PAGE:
Biden and Trump banned from political ads? Connecticut Supreme Court considers it

State regulators argued the rules prevent campaigns from "electioneering" for each other.

News 12 Staff

Sep 13, 2023, 9:31 PM

Updated 250 days ago

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President Joe Biden and former President Donald Trump could be off limits in political ads next year, under a case that went before the Connecticut Supreme Court on Wednesday.
PUBLIC FINANCING RESTRICTIONS?
Justices are deciding whether candidates who accept public campaign financing are allowed to mention other people on the ballot in ads – like a governor or presidential candidate. The case dates back to 2014, when several Republicans sent out mailers attacking then-Gov. Dannel Malloy. The State Elections Enforcement Commission ruled that the ads illegally helped Malloy's opponent, Tom Foley.
State regulators argued the rules prevent campaigns from "electioneering" for each other.
"You can say all of these things, right up to the words 'Gov. Malloy,'" Assistant Attorney General Maura Murphy Osborne said. "By participating in the [Citizens Election Program], you've agreed – you have relinquished core First Amendment rights."
SEEC fined Rob Sampson and Joe Markley, a current and former state senator, a total of $7,000. Instead of paying, both candidates took the commission to court.
On Wednesday, their attorney called the restrictions "silly" and said they could have a chilling effect on campaign speech.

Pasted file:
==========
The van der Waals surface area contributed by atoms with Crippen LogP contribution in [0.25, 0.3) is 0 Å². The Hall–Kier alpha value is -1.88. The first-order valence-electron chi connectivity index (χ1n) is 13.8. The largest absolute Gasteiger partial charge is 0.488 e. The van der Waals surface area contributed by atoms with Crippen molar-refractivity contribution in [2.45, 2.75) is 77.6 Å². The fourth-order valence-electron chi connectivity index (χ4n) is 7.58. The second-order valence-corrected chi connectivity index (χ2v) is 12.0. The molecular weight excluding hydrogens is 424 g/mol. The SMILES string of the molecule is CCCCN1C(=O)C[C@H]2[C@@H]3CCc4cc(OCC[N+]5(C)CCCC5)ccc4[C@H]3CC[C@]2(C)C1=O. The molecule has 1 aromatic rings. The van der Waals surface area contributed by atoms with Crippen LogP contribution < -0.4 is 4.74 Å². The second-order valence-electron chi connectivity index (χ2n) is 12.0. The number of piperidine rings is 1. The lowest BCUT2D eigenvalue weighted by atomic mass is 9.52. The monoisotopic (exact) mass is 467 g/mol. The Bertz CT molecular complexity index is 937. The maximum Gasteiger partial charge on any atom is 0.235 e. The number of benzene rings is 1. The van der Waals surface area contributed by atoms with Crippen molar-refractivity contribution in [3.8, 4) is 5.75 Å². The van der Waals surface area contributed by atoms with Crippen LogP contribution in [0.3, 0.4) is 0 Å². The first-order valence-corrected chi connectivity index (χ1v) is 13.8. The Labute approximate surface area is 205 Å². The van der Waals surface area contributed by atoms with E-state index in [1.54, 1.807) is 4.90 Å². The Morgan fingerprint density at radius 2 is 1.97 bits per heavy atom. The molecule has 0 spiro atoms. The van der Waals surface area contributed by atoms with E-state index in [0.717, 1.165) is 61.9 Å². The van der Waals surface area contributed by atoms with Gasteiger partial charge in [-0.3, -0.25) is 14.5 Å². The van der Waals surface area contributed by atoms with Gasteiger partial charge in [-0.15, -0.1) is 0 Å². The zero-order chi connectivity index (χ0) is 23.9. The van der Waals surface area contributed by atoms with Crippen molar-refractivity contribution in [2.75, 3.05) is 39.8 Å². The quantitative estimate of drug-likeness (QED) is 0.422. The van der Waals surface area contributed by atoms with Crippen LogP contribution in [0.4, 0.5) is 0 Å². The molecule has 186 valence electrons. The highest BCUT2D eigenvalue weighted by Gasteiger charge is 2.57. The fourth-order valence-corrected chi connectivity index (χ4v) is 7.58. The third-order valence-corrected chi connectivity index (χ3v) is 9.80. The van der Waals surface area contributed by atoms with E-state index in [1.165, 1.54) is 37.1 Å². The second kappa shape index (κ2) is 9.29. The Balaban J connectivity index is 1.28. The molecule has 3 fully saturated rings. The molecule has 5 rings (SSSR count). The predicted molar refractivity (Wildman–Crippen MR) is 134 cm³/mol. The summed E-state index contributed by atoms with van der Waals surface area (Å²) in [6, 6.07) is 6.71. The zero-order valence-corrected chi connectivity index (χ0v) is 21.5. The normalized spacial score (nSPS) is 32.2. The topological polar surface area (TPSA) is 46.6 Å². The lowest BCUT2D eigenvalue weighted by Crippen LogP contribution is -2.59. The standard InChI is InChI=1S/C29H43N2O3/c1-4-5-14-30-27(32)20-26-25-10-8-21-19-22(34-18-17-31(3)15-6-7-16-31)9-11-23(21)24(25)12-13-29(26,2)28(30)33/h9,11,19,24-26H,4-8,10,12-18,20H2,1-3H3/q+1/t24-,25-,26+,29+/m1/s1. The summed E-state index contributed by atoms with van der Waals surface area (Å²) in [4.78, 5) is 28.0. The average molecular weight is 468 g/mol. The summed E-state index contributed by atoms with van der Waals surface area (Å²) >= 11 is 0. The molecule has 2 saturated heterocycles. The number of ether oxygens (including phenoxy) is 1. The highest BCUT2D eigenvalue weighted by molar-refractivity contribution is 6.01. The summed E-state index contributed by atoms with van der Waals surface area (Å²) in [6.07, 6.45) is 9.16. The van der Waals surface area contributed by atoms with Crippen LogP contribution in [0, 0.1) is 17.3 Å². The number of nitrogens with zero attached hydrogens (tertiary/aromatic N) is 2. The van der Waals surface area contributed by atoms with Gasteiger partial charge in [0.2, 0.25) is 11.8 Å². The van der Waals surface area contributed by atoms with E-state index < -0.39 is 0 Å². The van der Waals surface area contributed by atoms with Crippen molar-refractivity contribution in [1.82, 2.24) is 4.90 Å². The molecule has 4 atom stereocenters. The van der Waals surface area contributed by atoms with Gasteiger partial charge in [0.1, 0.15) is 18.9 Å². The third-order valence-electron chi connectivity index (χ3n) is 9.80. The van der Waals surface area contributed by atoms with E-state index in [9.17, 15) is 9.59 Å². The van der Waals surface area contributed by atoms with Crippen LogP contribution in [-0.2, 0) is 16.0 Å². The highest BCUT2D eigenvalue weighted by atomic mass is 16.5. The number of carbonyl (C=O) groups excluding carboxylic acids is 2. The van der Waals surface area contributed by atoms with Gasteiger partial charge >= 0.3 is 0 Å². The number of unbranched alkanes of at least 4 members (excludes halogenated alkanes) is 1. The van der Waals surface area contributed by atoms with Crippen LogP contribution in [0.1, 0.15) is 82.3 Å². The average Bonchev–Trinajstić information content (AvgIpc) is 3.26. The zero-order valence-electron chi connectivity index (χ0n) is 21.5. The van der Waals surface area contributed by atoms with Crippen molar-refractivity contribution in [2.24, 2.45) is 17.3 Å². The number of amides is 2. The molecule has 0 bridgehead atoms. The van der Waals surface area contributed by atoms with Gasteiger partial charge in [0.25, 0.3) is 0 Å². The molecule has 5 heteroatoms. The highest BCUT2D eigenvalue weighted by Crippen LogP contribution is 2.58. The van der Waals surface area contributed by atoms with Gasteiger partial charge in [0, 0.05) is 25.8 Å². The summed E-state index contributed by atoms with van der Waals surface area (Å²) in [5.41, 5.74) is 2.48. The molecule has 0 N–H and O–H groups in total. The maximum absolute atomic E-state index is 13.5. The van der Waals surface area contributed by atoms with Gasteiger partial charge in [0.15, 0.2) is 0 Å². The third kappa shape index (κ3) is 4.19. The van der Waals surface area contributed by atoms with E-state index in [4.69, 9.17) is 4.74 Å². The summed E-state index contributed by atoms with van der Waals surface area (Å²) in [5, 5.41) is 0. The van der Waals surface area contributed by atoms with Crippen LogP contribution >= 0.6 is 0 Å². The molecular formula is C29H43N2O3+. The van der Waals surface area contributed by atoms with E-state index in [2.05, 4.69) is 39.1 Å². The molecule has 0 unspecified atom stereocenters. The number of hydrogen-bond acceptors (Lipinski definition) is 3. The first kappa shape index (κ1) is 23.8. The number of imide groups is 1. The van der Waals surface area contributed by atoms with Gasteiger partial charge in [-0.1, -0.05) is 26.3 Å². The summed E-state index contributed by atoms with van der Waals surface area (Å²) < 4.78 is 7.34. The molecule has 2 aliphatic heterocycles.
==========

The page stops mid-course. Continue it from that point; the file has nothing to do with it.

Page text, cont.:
"Most campaigns utilize negative advertising, right?" said Charles Miller, an attorney with the Institute of Free Speech. "You want to tie your opponent, you know, to that 'orange man' that's running."
The restrictions do not apply to candidates who fund their own campaigns, like Gov. Ned Lamont or his two-time opponent, Republican Bob Stefanowski. During both of his races, Lamont frequently mentioned Trump.
"Donald Trump has embraced and endorsed Bob Stefanowski, so they are joined at the hip," Lamont said in 2018.
JUSTICES SKEPTICAL
Several Supreme Court justices struggled to understand state regulators' logic.
"What's the distinction?" asked Justice Joan Alexander. "It's still Gov. Malloy's policies."
Justice Andrew McDonald, a former Malloy aide who was appointed by the ex-governor, said candidates should be able to compare themselves to a sitting governor or president.
"'I'm just not that bad person; I'm much better than that bad person,'" he said. "Why isn't that just promoting your own candidacy?"
But other justices argued that both candidates knew the rules when they accepted public campaign dollars.
"You agreed to this, right?" asked Justice Raheem Mullins. "Aren't there requirements for the program and you're not forced to be in the program?"
The Connecticut Supreme Court will issue a ruling in the next few months.


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